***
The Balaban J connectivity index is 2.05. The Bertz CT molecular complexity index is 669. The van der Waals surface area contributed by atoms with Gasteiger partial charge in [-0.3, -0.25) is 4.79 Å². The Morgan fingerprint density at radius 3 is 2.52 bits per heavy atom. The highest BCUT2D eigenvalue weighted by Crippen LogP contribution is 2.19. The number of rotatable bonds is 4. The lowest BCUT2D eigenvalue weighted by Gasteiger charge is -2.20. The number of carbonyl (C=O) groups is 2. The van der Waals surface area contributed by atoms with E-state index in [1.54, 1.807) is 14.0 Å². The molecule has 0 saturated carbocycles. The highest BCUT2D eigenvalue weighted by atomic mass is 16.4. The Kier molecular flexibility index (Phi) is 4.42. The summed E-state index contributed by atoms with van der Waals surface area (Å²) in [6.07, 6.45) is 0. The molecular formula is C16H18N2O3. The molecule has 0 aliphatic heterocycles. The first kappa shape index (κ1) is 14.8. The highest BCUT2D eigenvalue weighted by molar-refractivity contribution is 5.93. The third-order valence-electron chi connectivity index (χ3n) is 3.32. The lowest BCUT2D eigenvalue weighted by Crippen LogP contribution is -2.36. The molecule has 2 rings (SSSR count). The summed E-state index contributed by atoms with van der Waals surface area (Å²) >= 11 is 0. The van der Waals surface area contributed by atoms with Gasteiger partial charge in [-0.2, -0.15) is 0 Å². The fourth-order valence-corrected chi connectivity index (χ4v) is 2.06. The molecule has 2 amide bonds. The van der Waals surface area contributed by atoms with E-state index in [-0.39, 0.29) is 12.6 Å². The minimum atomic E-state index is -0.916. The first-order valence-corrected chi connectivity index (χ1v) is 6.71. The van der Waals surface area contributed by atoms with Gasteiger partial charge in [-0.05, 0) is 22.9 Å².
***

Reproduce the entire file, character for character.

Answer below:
The Balaban J connectivity index is 2.05. The Bertz CT molecular complexity index is 669. The van der Waals surface area contributed by atoms with Gasteiger partial charge in [-0.3, -0.25) is 4.79 Å². The Morgan fingerprint density at radius 3 is 2.52 bits per heavy atom. The highest BCUT2D eigenvalue weighted by Crippen LogP contribution is 2.19. The number of rotatable bonds is 4. The lowest BCUT2D eigenvalue weighted by Gasteiger charge is -2.20. The number of carbonyl (C=O) groups is 2. The van der Waals surface area contributed by atoms with E-state index in [1.54, 1.807) is 14.0 Å². The molecule has 0 saturated carbocycles. The highest BCUT2D eigenvalue weighted by atomic mass is 16.4. The Kier molecular flexibility index (Phi) is 4.42. The summed E-state index contributed by atoms with van der Waals surface area (Å²) in [6.07, 6.45) is 0. The molecular formula is C16H18N2O3. The molecule has 0 aliphatic heterocycles. The first kappa shape index (κ1) is 14.8. The highest BCUT2D eigenvalue weighted by molar-refractivity contribution is 5.93. The third-order valence-electron chi connectivity index (χ3n) is 3.32. The lowest BCUT2D eigenvalue weighted by Crippen LogP contribution is -2.36. The molecule has 2 rings (SSSR count). The summed E-state index contributed by atoms with van der Waals surface area (Å²) >= 11 is 0. The van der Waals surface area contributed by atoms with Gasteiger partial charge in [-0.2, -0.15) is 0 Å². The fourth-order valence-corrected chi connectivity index (χ4v) is 2.06. The molecule has 2 amide bonds. The van der Waals surface area contributed by atoms with E-state index in [-0.39, 0.29) is 12.6 Å². The minimum atomic E-state index is -0.916. The first-order valence-corrected chi connectivity index (χ1v) is 6.71. The van der Waals surface area contributed by atoms with Gasteiger partial charge in [-0.05, 0) is 22.9 Å².